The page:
We all know South Florida is a hurricane prone region. We enjoy having beautiful properties and trees but it comes along with a price every hurricane season. We decided to talk to South Florida’s very own One Two Tree Company Arborist Rick Barocas to shed some light on tree preparation for hurricanes.
Preparation with regards to trees has a lot to do with keeping trees in proportion.So that the height of the tree, the width or spread of a tree canopy is balanced with the size of the trunk more often then not following hurricanes and bad storms.
Not even hurricanes but just strong wind events that we have here through out the rainy and summer season. Trees blow over and up root, come out of the ground and fall over because the canopy of the tree if it has not been pruned in some period of time or certainly not pruned properly it offers so much resistance that the tree is going to give before the wind blow through it.
So with enough wind pressure those trees are literally lifted or torned out of the ground.
Ficus Trees in South Florida
One of the most popular trees in South Florida is the family of Ficus Tree.
Ficus Trees are notorious for not having good anchoring roots.
They have a lot over roots but they all spread across the surface or just under the surface but they don’t anchor and secure the tree to the ground.
In the event of the wet storm in particular more than then just a dry storm (just the wind).
In an event of a wet storm where the ground becomes saturated then it’s loosening the soil surrounding the roots so it’s even worse.
Very often after storms you will see large Ficus Trees lying down with their roots up in the air where they just fallen over.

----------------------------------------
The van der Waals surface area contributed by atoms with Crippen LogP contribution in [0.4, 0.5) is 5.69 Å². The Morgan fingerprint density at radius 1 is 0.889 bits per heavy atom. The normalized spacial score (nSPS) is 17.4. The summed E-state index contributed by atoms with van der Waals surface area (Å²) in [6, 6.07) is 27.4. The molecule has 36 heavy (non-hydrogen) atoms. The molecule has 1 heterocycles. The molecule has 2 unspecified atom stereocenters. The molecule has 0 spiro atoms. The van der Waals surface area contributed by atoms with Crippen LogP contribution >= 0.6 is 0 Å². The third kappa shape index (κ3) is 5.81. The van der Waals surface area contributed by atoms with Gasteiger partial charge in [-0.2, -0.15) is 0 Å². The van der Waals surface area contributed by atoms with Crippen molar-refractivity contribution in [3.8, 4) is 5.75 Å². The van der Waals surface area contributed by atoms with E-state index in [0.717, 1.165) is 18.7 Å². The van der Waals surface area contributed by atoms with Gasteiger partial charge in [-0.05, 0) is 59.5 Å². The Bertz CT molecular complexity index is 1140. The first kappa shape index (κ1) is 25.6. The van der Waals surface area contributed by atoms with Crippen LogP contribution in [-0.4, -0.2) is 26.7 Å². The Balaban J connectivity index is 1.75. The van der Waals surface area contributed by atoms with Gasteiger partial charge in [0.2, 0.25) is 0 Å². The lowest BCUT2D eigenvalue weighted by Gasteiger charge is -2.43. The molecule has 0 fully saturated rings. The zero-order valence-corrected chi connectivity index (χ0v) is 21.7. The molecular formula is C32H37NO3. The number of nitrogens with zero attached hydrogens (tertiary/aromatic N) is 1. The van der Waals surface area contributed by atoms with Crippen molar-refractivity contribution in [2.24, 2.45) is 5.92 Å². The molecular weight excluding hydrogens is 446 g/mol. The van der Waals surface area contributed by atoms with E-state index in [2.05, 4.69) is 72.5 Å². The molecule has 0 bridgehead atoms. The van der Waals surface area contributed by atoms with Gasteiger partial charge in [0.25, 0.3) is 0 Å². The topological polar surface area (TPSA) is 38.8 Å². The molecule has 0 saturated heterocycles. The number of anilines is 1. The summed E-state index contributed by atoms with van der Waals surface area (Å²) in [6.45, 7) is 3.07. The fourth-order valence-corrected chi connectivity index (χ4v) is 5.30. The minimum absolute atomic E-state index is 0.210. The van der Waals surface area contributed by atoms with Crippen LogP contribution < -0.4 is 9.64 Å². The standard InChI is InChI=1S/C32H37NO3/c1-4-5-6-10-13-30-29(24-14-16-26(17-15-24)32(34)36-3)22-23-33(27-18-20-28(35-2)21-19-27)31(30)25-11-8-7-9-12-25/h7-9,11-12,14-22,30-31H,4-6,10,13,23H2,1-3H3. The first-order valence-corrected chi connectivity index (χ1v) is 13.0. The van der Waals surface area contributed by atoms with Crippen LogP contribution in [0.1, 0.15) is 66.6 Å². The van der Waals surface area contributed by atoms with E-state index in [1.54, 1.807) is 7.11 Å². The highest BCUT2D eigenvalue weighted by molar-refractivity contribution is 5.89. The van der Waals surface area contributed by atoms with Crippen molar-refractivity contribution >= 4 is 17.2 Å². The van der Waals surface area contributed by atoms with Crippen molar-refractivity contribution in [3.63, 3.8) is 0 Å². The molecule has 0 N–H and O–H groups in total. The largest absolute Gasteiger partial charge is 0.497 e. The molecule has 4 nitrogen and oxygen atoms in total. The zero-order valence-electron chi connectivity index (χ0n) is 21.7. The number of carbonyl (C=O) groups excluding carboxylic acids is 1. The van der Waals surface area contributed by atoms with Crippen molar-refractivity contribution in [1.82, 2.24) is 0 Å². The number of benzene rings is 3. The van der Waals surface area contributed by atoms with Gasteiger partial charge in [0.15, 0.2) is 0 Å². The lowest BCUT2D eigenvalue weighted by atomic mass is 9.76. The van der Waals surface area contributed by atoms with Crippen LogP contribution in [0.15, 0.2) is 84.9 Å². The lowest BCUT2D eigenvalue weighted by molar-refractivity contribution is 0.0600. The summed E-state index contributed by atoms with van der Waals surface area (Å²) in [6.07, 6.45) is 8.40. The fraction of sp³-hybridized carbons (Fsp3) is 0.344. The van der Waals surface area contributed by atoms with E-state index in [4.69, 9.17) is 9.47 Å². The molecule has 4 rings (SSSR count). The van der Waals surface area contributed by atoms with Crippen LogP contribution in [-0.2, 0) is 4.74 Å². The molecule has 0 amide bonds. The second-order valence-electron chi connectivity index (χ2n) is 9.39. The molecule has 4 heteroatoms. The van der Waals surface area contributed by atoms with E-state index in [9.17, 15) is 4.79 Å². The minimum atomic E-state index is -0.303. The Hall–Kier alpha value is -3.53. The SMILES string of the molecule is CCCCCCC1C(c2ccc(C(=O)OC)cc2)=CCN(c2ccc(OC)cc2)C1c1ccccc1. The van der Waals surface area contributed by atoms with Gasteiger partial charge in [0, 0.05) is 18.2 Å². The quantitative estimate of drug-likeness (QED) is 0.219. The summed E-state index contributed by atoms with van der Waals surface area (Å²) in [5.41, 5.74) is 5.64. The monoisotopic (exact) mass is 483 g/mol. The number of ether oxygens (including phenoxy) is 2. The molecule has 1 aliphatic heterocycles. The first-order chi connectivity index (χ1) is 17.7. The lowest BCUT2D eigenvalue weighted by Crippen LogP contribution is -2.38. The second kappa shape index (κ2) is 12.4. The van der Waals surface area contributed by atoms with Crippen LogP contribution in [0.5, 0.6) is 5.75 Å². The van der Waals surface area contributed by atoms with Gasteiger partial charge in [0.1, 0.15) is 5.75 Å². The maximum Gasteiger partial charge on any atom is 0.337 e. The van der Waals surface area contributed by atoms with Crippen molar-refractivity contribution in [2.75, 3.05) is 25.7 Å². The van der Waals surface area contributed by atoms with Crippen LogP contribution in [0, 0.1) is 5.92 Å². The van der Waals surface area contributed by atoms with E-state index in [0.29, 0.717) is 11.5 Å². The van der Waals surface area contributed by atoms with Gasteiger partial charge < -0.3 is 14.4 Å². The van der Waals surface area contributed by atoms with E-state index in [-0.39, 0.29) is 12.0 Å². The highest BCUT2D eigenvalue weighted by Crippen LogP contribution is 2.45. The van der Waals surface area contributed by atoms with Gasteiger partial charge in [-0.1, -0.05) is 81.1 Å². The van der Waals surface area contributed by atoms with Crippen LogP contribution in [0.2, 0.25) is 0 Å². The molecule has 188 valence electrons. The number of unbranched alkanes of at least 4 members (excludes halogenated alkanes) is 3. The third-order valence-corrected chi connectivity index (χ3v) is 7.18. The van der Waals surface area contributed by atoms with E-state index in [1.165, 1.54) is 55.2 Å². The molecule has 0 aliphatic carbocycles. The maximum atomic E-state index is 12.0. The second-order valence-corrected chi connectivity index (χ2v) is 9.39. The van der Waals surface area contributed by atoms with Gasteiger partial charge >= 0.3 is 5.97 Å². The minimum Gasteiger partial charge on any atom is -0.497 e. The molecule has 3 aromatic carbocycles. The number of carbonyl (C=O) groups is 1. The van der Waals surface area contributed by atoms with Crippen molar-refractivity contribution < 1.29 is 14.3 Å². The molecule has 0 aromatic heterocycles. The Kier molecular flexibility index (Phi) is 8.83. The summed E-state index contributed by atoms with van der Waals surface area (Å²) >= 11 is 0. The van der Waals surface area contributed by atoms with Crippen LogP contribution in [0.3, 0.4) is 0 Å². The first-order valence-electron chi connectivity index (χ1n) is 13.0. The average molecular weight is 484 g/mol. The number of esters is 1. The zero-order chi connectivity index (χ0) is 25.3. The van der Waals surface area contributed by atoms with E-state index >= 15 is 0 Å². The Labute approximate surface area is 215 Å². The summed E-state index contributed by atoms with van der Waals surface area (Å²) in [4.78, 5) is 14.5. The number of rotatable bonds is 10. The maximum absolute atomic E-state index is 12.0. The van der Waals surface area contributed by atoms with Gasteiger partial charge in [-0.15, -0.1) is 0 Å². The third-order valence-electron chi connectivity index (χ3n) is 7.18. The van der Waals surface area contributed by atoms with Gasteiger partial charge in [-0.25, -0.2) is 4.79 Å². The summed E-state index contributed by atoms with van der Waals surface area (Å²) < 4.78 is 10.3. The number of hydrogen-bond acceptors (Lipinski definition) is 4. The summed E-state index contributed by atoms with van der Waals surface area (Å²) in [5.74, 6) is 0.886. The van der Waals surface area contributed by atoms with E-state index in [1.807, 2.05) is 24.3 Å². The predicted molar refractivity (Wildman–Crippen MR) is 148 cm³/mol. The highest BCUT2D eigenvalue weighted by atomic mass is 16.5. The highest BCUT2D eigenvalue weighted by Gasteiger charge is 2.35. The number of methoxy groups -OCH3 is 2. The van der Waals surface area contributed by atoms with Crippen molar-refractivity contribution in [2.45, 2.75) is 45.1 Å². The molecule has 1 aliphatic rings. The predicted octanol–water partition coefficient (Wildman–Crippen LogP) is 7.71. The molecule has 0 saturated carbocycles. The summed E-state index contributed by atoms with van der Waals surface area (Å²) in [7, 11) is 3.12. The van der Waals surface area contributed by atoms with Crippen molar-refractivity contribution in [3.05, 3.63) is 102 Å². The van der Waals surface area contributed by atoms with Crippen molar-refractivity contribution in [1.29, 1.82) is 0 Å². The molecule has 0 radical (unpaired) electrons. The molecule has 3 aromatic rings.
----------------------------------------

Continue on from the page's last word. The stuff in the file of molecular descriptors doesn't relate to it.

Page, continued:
Preparation should be in most cases opening up the trees thinning them out. In addition to their primary branches they have the ability to fill in the gaps between branches by sprouting unnecessary branches.
In an area where they don’t have storms to deal with no big deal but in an area like this all of that extra density can add to that sail effect of the wind blowing against the tree creating kind of a sail that pushes them over.
What we call maintenance pruning is a necessary evil.With especially larger trees; larger canopies to thin them out open them up and allow the wind to blow through them.
Over Pruning which is sadly commonly done by inexperienced and unqualified so called professionals as well as homeowners can be as dangerous as not pruning at all.
Because if you take too much out of a tree then the wind blowing against the few branches that are left in kind of logical theory you’d think it will just blow right across it and no big deal.
Tree Pruning Studies by the University of Florida
What happens what’s been proven actually by studies the University of Florida has done and they have video of this they have tree farms up in the northern part of the state where they setup large fans, airplane engines almost like airboat motors.
That blow wind at high velocity against the trees and they have done different degrees of pruning to show that of course not enough pruning is dangerous as too much.
Because when you thin out a tree so much then a particular branch that has wind blowing against it, will bend to the point where it will break. But if you maintain some other branches, secondary branches attached to that primary one they offer balance they offer a dampening effect when the wind is blowing a branch in one direction having a branch growing off it in the other direction kind of pulls it back and helps the reaction.
You have no pruning or you have over pruning both extremes not good, you need a professional to look at the tree, evaluate and make decisions on which branches can come out without adversely effecting the tree which branches can remain.
There is an art to it, a skill to it and experience and training is primary.
You can find out more information about tree preparation for hurricanes by visiting http://onetwotree.com/tree-trimming-miami